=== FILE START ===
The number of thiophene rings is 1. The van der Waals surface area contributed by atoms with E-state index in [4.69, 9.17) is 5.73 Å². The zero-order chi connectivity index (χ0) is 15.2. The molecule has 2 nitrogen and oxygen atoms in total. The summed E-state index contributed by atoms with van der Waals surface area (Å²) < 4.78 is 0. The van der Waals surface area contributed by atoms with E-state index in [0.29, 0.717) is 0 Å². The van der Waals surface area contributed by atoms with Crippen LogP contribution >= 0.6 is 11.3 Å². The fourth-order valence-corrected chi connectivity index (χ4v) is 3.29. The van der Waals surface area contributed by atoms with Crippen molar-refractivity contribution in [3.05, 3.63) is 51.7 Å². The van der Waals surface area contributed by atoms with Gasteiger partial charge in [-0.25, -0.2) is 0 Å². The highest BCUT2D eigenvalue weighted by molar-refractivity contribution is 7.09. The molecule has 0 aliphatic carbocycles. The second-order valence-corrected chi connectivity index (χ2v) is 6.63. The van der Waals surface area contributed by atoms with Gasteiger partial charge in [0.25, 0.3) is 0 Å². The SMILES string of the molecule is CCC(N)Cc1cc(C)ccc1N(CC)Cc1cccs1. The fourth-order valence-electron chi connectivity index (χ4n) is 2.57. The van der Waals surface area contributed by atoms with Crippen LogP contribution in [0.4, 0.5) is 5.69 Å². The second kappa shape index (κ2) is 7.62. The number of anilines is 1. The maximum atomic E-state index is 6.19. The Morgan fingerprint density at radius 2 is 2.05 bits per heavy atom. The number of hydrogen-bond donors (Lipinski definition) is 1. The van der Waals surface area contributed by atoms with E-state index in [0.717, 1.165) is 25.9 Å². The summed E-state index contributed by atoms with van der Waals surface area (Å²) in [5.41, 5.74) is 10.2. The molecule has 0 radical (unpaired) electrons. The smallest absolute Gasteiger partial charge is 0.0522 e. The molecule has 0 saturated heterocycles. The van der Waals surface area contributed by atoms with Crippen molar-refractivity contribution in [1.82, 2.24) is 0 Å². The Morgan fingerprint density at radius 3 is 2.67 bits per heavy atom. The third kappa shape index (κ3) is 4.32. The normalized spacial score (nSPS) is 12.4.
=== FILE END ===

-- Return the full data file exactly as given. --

The number of thiophene rings is 1. The van der Waals surface area contributed by atoms with E-state index in [4.69, 9.17) is 5.73 Å². The zero-order chi connectivity index (χ0) is 15.2. The molecule has 2 nitrogen and oxygen atoms in total. The summed E-state index contributed by atoms with van der Waals surface area (Å²) < 4.78 is 0. The van der Waals surface area contributed by atoms with E-state index in [0.29, 0.717) is 0 Å². The van der Waals surface area contributed by atoms with Crippen LogP contribution >= 0.6 is 11.3 Å². The fourth-order valence-corrected chi connectivity index (χ4v) is 3.29. The van der Waals surface area contributed by atoms with Crippen molar-refractivity contribution in [3.05, 3.63) is 51.7 Å². The van der Waals surface area contributed by atoms with Gasteiger partial charge in [-0.25, -0.2) is 0 Å². The highest BCUT2D eigenvalue weighted by molar-refractivity contribution is 7.09. The molecule has 0 aliphatic carbocycles. The second-order valence-corrected chi connectivity index (χ2v) is 6.63. The van der Waals surface area contributed by atoms with Gasteiger partial charge in [0.25, 0.3) is 0 Å². The SMILES string of the molecule is CCC(N)Cc1cc(C)ccc1N(CC)Cc1cccs1. The fourth-order valence-electron chi connectivity index (χ4n) is 2.57. The van der Waals surface area contributed by atoms with Crippen LogP contribution in [0.4, 0.5) is 5.69 Å². The second kappa shape index (κ2) is 7.62. The number of anilines is 1. The maximum atomic E-state index is 6.19. The Morgan fingerprint density at radius 2 is 2.05 bits per heavy atom. The number of hydrogen-bond donors (Lipinski definition) is 1. The van der Waals surface area contributed by atoms with E-state index in [0.717, 1.165) is 25.9 Å². The summed E-state index contributed by atoms with van der Waals surface area (Å²) in [5.41, 5.74) is 10.2. The molecule has 0 radical (unpaired) electrons. The smallest absolute Gasteiger partial charge is 0.0522 e. The molecule has 0 saturated heterocycles. The van der Waals surface area contributed by atoms with Crippen molar-refractivity contribution in [1.82, 2.24) is 0 Å². The Morgan fingerprint density at radius 3 is 2.67 bits per heavy atom. The third kappa shape index (κ3) is 4.32. The normalized spacial score (nSPS) is 12.4.